Many people have heard of the extravagant gatherings of Black folk in mid-June to commemorate Juneteenth, however few know about the rich history and culture embedded in this festive holiday. It is true that America gained independence from Britain in 1776, but Black people in America were still enslaved. It wasn’t until January 1st, 1863 that Abraham Lincoln signed the Emancipation Proclamation, requiring all Confederate states to fully abolish slavery. So YES, there are TWO Independence days; one for White Americans and another for Black Americans nearly two centuries later.
Here’s what you should know about Juneteenth:
· It is celebrated on June 19th annually.
· It commemorates the day when Union General Gordon Granger arrived in Galveston, Texas to deliver the news to the last 250, 000 enslaved Black people that they had been freed.
· Juneteenth is an official holiday in Texas.
· Black Americans celebrate this holiday every year with many festive activities including but not limited to cookouts (also known as barbecues), performances, dancing, music, etc.
· Most states have passed legislation to legally observe or make Juneteenth a state holiday.
Are you glad to know a little more about Juneteenth? Be sure to click the resources below for a more information. But in the mean time and between time, let’s unpack a couple of the countless inequities that persist in contemporary America and the symbolism attached to holidays, especially those with legal observances and federal recognition.
Unless you’ve been quarantined a lot longer than the rest of us, you should know that celebrated heroes such as Christopher Columbus and George Washington are not the heroes that history books proclaim. Let’s just be real. Christopher Columbus helped to catalyze and lead one of the largest genocides in history against indigenous Americans. And, George Washington owned slaves all of his life. He grew up on a plantation. When Washington’s father died, Washington helped his mother manage the plantation. As it turns out our founding father wasn’t much more than your average slaveholder. Just think about that! The man we grew up idolizing as the 1st president of the United States, the man that chopped down a cherry tree, the man that had Betty Ross sew the first American flag…lies-ALL LIES!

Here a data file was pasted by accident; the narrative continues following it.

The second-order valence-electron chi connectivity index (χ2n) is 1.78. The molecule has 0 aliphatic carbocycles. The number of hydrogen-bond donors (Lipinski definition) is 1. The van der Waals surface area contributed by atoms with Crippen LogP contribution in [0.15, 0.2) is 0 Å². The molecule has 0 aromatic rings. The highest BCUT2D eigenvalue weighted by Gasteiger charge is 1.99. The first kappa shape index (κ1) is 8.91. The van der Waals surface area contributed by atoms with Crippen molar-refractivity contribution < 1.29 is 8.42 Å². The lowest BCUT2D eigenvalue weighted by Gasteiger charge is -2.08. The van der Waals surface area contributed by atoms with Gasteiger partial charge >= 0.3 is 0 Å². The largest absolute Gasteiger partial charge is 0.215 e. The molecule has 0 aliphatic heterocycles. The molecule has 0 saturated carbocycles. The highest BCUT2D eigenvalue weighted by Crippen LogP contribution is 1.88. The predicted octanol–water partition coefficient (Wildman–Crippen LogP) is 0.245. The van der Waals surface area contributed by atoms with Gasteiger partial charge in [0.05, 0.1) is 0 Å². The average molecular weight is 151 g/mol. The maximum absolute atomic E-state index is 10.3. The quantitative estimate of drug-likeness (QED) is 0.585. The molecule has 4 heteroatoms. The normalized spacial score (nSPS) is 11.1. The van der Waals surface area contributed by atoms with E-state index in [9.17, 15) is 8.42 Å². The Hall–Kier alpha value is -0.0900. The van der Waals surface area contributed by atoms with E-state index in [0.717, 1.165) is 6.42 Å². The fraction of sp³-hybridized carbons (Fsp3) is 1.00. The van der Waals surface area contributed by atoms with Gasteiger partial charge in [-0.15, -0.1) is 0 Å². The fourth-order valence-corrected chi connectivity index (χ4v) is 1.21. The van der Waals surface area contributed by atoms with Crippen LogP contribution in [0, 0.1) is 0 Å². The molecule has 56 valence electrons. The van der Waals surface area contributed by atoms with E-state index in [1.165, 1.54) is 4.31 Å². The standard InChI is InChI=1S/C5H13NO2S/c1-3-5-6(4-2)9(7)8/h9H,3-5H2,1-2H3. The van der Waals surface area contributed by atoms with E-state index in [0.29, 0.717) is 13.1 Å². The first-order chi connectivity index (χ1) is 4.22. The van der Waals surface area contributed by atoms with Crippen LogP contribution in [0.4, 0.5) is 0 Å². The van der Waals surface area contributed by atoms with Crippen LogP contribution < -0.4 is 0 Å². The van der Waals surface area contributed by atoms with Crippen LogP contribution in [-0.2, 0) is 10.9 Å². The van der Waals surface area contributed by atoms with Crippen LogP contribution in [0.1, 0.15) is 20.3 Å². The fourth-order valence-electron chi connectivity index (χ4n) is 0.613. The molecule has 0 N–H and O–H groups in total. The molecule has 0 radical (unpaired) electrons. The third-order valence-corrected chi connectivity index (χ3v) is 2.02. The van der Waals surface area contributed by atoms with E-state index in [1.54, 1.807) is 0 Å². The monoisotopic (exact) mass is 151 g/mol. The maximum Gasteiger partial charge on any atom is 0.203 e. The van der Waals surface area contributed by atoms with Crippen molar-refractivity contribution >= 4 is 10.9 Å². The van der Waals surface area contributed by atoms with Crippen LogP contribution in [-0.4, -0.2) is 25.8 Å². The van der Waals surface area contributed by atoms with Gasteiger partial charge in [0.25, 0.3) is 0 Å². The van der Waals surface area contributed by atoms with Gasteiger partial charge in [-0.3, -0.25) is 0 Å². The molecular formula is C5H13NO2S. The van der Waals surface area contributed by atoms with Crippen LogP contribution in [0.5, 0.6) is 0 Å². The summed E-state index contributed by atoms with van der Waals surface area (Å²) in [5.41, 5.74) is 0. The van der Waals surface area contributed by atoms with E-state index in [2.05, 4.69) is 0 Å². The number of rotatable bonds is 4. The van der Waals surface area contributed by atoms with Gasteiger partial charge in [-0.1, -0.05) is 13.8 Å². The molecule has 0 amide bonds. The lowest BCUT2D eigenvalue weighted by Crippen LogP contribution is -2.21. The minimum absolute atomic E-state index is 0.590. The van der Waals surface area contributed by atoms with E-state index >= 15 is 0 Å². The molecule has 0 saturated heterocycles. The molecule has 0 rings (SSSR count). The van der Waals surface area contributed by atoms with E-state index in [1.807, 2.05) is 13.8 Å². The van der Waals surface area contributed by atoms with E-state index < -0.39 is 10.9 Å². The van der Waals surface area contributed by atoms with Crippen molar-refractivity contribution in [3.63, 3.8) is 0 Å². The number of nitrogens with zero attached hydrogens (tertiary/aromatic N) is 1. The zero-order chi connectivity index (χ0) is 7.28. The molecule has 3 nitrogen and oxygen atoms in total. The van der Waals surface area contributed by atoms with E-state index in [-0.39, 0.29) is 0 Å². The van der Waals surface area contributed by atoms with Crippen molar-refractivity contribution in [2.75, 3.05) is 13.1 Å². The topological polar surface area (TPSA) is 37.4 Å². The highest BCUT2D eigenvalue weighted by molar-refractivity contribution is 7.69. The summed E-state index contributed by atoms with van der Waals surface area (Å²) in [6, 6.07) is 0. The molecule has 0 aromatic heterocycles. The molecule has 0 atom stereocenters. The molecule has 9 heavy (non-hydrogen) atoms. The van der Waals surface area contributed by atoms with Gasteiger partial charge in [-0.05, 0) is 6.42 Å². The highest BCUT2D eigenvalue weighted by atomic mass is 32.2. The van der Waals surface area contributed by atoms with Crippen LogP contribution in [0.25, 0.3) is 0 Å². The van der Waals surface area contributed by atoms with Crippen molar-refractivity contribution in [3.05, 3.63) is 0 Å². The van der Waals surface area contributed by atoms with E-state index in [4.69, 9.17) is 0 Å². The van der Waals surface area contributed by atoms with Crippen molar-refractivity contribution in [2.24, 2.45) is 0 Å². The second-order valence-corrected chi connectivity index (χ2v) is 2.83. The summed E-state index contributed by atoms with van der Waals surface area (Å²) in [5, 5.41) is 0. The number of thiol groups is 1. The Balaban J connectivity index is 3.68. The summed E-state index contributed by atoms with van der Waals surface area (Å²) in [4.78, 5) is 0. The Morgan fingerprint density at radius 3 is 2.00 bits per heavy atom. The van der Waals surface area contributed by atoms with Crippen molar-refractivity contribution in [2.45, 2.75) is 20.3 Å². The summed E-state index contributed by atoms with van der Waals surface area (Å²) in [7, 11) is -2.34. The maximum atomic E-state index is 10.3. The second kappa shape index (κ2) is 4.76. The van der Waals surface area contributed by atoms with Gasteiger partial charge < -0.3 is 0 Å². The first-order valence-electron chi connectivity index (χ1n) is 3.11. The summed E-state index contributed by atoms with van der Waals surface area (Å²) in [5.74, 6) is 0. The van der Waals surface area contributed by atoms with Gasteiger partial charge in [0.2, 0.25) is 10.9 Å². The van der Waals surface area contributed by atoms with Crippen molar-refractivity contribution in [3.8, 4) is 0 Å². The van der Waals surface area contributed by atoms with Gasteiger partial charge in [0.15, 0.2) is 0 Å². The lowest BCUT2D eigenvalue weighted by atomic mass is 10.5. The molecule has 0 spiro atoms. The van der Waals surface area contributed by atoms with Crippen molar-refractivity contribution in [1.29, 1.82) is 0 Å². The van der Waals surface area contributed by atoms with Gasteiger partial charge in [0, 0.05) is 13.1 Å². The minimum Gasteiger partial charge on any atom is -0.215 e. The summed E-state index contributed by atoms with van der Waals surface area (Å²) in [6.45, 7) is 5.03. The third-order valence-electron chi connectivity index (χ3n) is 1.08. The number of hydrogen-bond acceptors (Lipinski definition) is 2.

Younger intellectuals have vigorously begun to shed light on how extremely offensive symbols celebrating the legacy of slavery are by taking down confederate flags at state capitol buildings and throwing Columbus statues in the River, intellectuals who value true equity realize that these symbols have no place in America if we want a more equitable future for our children. This Juneteenth marks 155 years of freedom for Blacks in America.
Within such a short amount of time we have gone from being called Niggers to Coloreds, to Negroes, to African-American and Black. There is an ever evolving identity for a Black people in America; a people who bear the burden of slavery in their DNA and carry the scars of genocide in their psyches. There is an inherent resiliency embedded in the hearts of Black people in America. The Black Lives Movement and SAVEROCHESTER.ORG encourages you to harness your power, and to find allies that will help you do just that. On this Juneteenth please take the time to remember what we’re celebrating during our cookouts. Sure, have a beer or two! But the words “BLACK LIVES MATTER” had better be in your mouth and the freedom songs sung by the last freed slaves in Galveston, Texas should be imprinted on your mind!
Sources (not a complete list).
Save Rochester Black Lives Matter encourages you to show up to a Juneteenth event to celebrate FREEDOM. All are welcome, including pets!
We are cancelling JULY 4th. There will be a BLACK OUT. Instead, join us on June 19th at Highland Bowl.